If you can’t listen before purchasing, Hegel is safest bet. However, you can still resell it if unsatisfied and try something else.

Maybe a KRELL k-300i integrated - iBias technology allowing the amp to deliver up to the first 90W in class-A—"without the excessive heat and power consumption of traditional Class-A designs,". Review here

GanFet amps have a tubelike warmth, but hard to find in an integrated (LSA may have one).  

OP - this is simply copied from another agoner post, I’ve not verified anything:


That is a bit unfair. Shaw (Alan - Harbeth speaker designer) has talked about why he likes Hegel:

My position on Hegel is abundantly clear. It is the only hifi amp I have ever measured in my lab that has what I consider to be a proper gain structure throughout.

In layman's language that means that with a 'hot' source pumping audio volts into the input channel it is practically impossible to clip or overload the input. That indicates to me a mature, pragmatic real-world approach to the circuit design in a market where far too many amps have input stage clipping evidenced by the ridiculously low setting of the volume control (typically 10 o'clock or lower) at which the output clips. Hence a hard, hard, grainy sound. Indeed, I'd suspect that the extreme sensitivity of the volume control (hardly on, really loud) is prima facie evidence of clipping.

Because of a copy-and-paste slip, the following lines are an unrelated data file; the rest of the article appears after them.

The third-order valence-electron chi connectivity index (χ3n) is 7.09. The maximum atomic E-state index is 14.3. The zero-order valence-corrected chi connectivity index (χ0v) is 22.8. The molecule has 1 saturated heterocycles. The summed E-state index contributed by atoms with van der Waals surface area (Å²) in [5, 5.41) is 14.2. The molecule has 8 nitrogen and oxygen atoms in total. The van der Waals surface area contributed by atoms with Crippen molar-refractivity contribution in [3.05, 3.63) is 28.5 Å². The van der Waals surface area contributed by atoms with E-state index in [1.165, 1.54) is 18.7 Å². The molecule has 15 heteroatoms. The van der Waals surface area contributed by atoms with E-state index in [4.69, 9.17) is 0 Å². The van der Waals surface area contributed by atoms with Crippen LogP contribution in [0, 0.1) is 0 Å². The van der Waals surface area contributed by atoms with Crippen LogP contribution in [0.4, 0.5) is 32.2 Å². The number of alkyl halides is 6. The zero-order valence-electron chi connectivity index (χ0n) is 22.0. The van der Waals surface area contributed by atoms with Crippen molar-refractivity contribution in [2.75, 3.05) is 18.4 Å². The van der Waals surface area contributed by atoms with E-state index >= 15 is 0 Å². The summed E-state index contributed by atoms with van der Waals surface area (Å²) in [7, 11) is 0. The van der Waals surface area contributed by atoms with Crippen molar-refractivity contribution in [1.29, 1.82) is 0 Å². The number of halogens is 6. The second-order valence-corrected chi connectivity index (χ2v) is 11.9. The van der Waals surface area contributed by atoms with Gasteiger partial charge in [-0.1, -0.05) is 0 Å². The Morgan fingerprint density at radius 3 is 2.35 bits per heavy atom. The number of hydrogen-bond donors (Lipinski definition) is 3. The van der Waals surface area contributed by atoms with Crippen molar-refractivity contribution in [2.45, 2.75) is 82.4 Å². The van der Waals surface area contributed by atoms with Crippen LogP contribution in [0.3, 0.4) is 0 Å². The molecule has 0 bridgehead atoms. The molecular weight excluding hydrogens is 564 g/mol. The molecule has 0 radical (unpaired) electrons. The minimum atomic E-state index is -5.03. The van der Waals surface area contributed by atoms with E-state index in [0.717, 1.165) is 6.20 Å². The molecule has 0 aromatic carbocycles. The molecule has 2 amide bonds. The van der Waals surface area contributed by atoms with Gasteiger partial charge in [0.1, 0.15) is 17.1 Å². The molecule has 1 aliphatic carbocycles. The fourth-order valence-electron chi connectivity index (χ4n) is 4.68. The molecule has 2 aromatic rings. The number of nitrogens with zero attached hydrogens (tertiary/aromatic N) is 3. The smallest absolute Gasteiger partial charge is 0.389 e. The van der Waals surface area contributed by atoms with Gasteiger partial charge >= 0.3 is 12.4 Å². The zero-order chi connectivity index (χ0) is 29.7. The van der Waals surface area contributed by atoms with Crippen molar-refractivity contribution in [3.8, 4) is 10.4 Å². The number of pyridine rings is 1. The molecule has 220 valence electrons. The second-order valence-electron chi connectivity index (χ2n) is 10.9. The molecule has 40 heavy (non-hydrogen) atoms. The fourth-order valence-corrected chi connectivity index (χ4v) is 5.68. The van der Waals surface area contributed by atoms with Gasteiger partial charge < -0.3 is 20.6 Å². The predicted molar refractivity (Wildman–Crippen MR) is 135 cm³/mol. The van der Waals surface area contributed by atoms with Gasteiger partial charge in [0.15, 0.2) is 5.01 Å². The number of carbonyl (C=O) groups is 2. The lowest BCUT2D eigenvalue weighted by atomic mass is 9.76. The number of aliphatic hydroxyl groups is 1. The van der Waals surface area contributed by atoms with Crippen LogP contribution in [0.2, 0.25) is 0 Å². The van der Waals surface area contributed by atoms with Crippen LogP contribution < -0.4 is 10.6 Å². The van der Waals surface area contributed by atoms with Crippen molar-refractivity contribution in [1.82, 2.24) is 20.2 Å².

I have been playing P3XD over the last days via one of my H390s and with the volume at about 60/99, I have lots of power reserve and a clean, loud, unclipped sound.

OP , I suggest go for a Hegel. If you are unsatisfied then report back later why. It would give us a sonic reference point to your tastes and we may be able to steer you towards a more pleasing options.  Other choices we have to guess what ”you” like and speaker synergy more uncertain.

kennyc: Your last suggestion, on its face, is a logical approach. But you’ve got to understand that I’m not gonna buy a $10,000+ component unless I’m convinced that I’m likely to keep it for a very long time -- not just as a "tryout." I’ve mentioned elsewhere that I’m no spring chicken and lugging around a 50-pound box doesn’t seem like my best solution when a 24lb alternative that has more flexible connectivity (at least for my specific application) and that the overwhelming majority of those with first-hand listening experience believe is superior overall sonically, sells for $1000 less.